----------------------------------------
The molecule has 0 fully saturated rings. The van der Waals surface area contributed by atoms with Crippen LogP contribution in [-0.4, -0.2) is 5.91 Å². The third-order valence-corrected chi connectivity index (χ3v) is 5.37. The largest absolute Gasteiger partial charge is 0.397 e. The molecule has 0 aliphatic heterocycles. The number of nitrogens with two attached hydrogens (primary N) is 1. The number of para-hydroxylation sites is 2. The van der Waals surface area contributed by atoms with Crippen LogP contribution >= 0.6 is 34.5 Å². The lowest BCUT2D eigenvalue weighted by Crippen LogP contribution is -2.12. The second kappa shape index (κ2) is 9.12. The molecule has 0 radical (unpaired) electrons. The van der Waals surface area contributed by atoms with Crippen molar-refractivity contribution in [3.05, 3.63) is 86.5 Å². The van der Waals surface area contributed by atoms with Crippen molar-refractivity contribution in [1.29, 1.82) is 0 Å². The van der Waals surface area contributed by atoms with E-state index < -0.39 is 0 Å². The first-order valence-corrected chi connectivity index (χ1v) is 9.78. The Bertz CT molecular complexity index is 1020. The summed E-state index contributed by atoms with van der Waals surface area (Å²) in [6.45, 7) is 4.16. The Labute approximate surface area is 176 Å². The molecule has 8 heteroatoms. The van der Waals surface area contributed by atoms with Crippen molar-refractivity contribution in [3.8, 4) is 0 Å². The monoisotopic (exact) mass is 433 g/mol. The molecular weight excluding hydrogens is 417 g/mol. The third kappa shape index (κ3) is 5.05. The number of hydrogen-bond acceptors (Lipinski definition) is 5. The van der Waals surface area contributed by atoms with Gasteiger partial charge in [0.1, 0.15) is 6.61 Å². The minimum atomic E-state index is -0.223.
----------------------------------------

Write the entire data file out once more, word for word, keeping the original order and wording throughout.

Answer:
The molecule has 0 fully saturated rings. The van der Waals surface area contributed by atoms with Crippen LogP contribution in [-0.4, -0.2) is 5.91 Å². The third-order valence-corrected chi connectivity index (χ3v) is 5.37. The largest absolute Gasteiger partial charge is 0.397 e. The molecule has 0 aliphatic heterocycles. The number of nitrogens with two attached hydrogens (primary N) is 1. The number of para-hydroxylation sites is 2. The van der Waals surface area contributed by atoms with Crippen LogP contribution >= 0.6 is 34.5 Å². The lowest BCUT2D eigenvalue weighted by Crippen LogP contribution is -2.12. The second kappa shape index (κ2) is 9.12. The molecule has 0 radical (unpaired) electrons. The van der Waals surface area contributed by atoms with Crippen molar-refractivity contribution in [3.05, 3.63) is 86.5 Å². The van der Waals surface area contributed by atoms with Crippen molar-refractivity contribution in [1.29, 1.82) is 0 Å². The van der Waals surface area contributed by atoms with E-state index < -0.39 is 0 Å². The first-order valence-corrected chi connectivity index (χ1v) is 9.78. The Bertz CT molecular complexity index is 1020. The summed E-state index contributed by atoms with van der Waals surface area (Å²) in [6.45, 7) is 4.16. The Labute approximate surface area is 176 Å². The molecule has 8 heteroatoms. The van der Waals surface area contributed by atoms with Crippen molar-refractivity contribution in [3.8, 4) is 0 Å². The monoisotopic (exact) mass is 433 g/mol. The molecular weight excluding hydrogens is 417 g/mol. The third kappa shape index (κ3) is 5.05. The number of hydrogen-bond acceptors (Lipinski definition) is 5. The van der Waals surface area contributed by atoms with Gasteiger partial charge in [0.1, 0.15) is 6.61 Å². The minimum atomic E-state index is -0.223.